Brilliant Roll Models

Broken Biscuits is a charity with a big heart and a lot of love for animals of all shapes, sizes and differences. Their smallest canine ambassadors are making a huge impact when it comes to conversations around body acceptance too…


Words | Lucy Donoughue


I’ve always loved the notion that when you rescue a dog, they rescue you right back – and I’ve found that to be true many times in my life. However, after speaking with Founder of Broken Biscuits Cass Carney, I’m aware that this statement is way too simplistic. The truth is that when you give a dog a second chance at living a happy life, they can teach us all a thing or two about acceptance, resilience and difference.


Broken Biscuits is a phenomenal organisation, originally established in Molesey over a decade ago by Cass and her husband Tim. The charity actively supports disabled animals, specifically dogs who have been injured. Their core belief is that, as with humans, a life changing injury or illness need not be a life ending one.


All of Broken Biscuits’ amazing work started when Cass, who trained as a veterinary nurse, journeyed abroad with Tim, to support a neutering effort for stray animals in Eastern Europe. While working with these clinics as part of the Spay and Neuter Programme, Cass came across a husky who was severely paralysed and not available for adoption as the shelter believed it wasn’t possible for the dog

to live a normal life with a family.





This broke Cass’ heart and was the catalyst for a conversation about support aids and programmes for disabled animals. After some trials, Cass and her partner decided to adopt animals in need themselves and bring them to the UK for rehabilitation work and to find new, loving families.


“We rehomed disabled dogs, dogs with missing limbs, or blind and deaf cats and dogs. Just all the kind of ‘broken biscuits’ that people didn’t choose and that had great personalities and lots of love to give.” Cass shares kindly.


Over ten years later, Cass and Tim are now looking to build an 8-acre clinic in Lincolnshire to further expand upon their great work. Alongside their team in the Court, they continue to care for rescues, field applications for pet wheelchairs and mobility aids, and now they deliver talks in schools too.


“Our dogs teach the kids about differently shaped bodies and allow them to ask questions without embarrassment.”

The schools programme is aptly named Roll Models and has been such a huge success that it’s now booked up until the end of March 2023. Aided by some of Broken Biscuits canine ambassadors, these talks help students to understand the potential of life post injury and remove some of the misconceptions and fears around difference and disability.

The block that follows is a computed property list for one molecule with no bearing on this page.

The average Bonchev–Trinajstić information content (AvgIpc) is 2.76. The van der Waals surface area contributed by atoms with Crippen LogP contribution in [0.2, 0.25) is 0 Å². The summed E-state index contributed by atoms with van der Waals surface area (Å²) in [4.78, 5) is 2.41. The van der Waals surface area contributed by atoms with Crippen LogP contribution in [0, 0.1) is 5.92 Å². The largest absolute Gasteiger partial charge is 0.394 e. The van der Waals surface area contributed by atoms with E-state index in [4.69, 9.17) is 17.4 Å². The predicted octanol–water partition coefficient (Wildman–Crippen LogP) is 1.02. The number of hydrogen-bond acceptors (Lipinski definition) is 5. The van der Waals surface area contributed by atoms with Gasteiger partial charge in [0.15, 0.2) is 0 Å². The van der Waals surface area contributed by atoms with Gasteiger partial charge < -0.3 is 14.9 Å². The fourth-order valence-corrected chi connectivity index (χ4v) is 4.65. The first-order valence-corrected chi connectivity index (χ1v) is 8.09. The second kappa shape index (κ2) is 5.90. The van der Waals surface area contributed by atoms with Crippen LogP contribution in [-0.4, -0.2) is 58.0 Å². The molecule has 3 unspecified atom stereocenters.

“The school talks are mainly about body acceptance, bullying and inclusion,” Cass explains. “We’ve had a huge interest in them. Our dogs teach the kids about differently shaped bodies and allow them to ask questions without embarrassment.”


“We take in our two ‘roll models’ Otto and Phoebe,” Cass continues. “Students can come up and meet them, touch them and see where they’re missing the limb and the number of questions this generates is mind-blowing. It’s so much easier to broach wider topics of what happened, how they’ve healed and the importance of words you use when it comes to difference, when you start that conversation with

a dog.”



Cass is dedicated to educating people about animals living a long and happy life after disability, and Broken Biscuits work incredibly hard to support people whose own pets have suffered a life-changing injury too.


Like the school talks, they’ve seen a massive increase in demand for this help, “We get a lot of requests, almost hourly, for equipment such as the wheelchairs for dogs, and we have to buy each piece as the request comes in and they’re expensive.


“We support a lot of low-income families and elderly people who’ve got elderly pets, but they can’t afford the equipment, which means the two of them are stuck at home rather than getting out and seeing other people daily,” Cass shares. “And we don’t want that for them.”


So how can the Court community support this need and Broken Biscuits too? “Giving the gift of mobility is the greatest thing you can do,” Cass smiles. “We’d welcome any and all donations.”

For more about about Broken Biscuits and the incredible work they do, visit brokenbiscuits.org or email info@brokenbiscuits.org

Follow these amazing animals: facebook.com/BrokenBiscuits.org


If you’d like to get the perfect meaningful gift for the animal lover in your life this Christmas, then why not make a donation to Broken Biscuits on their behalf?